J.K. Rowling: The Casual Vacancy

The Casual VacancyThe Casual Vacancy by J.K. Rowling
My rating: 2 of 5 stars

I picked the 2 stars because there are no 2,5. Because I’m not sure I liked it. Or maybe I don’t want to like it.

The characters, all trapped in their silly little lifes and drama nobody cares for are undeniably human and well written, but they annoyed me so much, that I wondered why I bothered reading on (and yes, annoying me as a reader might be intentional). I get it. Life is fucked, people are hypocrites and don’t I know it, I’ve been unemployed too. But not everyone is, in real life anyways, and taking out one person out of the equation might but doesn’t have to, tip the balance as much as Barry Fairbrother’s death did (let’s not get into speaking names, shall we) and yes, there’s Kay for instance, but still… Also, all the dieing is a bit too much. I don’t think it was necessary to get the point across, that people are biased, egoistic, caught up in their own lifes, fallible and often, suck.

And yet, it did affect me.

So, I honestly don’t know.

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John Green: The Fault in our stars

The Fault in Our StarsThe Fault in Our Stars by John Green
My rating: 5 of 5 stars

I am hesitant to read books that have been widely claimed as amazing. So often I’m disappointed when reading them. So, I put this one off.

Let me just say, this time I wasn’t disappointed. Even though (and especially towards the end) the characters sometimes seemed too good to be true, it triggered all the emotions and I sobbed into my e-reader. I loved the humor. I’m not usually taken in with love stories, but this one worked.

As I stared it I wanted to give up on ever becoming a writer. But then I forced myself to remember all the bad writing that is published and I have regained a grain of hope. (That’s the curse of reading really good books. They screamed at me, unintentionally I know; that I suck. *lol*)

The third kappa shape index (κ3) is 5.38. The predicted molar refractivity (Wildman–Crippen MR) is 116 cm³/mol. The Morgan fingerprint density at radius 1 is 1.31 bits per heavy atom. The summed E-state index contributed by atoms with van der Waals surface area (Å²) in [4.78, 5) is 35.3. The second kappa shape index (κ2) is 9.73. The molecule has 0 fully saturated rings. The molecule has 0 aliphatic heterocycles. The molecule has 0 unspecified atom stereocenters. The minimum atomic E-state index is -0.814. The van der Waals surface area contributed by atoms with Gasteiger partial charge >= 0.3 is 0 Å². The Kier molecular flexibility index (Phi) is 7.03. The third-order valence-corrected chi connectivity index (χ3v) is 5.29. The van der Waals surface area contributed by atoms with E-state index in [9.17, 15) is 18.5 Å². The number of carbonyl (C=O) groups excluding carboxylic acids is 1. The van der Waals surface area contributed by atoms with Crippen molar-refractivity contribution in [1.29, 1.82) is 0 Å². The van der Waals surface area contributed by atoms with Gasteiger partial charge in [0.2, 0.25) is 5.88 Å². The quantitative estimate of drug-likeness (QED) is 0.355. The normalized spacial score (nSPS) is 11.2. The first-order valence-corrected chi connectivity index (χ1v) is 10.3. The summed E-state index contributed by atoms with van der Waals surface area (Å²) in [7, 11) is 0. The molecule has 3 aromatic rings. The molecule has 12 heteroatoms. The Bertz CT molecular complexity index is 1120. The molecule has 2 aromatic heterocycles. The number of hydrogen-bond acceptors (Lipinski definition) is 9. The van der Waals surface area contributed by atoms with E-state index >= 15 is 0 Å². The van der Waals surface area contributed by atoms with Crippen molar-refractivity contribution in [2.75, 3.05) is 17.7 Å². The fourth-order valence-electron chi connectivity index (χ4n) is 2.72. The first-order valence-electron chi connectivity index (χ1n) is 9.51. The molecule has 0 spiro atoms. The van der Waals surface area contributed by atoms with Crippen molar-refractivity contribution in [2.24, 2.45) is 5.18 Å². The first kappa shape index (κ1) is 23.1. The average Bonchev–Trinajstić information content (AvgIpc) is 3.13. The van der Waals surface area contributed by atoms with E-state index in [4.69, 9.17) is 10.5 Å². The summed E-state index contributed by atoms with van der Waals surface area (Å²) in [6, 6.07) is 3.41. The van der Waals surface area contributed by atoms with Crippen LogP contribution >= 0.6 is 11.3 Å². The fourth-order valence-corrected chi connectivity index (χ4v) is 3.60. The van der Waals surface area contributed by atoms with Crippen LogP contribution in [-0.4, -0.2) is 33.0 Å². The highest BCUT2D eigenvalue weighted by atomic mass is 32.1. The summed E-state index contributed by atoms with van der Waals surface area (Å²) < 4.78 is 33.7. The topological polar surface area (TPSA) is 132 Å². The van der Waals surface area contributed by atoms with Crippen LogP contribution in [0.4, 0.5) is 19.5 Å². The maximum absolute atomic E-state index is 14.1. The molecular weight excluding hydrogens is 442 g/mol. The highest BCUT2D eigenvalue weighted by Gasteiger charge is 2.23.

Anyway: if you haven’t read this, give it a go. It won’t disappoint. Break your heart, yes, but not in a bad way.

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Christopher Paolini: Brisingr

Brisingr  (The Inheritance Cycle, #3)Brisingr by Christopher Paolini
My rating: 2 of 5 stars

This one started much much better and really had my attention. I also read through it quicker, which translates as me not labouring over it. Also, by now I know which passages to skip. E.g. It would have been enough for me to have Roran sum up his ‚adventures‘ to Eragon over the wedding cake or something. No need to have them in such detail (and yes I know they are there to show character and mood, but honestly, I got it as Roran left Carvahall behind, I didn’t need his Conan-esque behaviour to be shown it all the detail).
But yes, better. More entertaining, but still too slow-paced for me.

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Arthur Miller. Death of a Salesman

Death of a SalesmanDeath of a Salesman by Arthur Miller
My rating: 4 of 5 stars

I think it is one of the best plays I ever read.

But it is also one of the most terrible in the sense that it is a nightmare. I felt trapped while reading it. The characters desperate hopes, their self-denial and their lack of communication with each other…it really got under my skin.

It truly still reflects the pressure of society put on the individual to be better and brighter and richer and more beautiful and whatever else than one actually is. And the result of that pressure.

Powerful.

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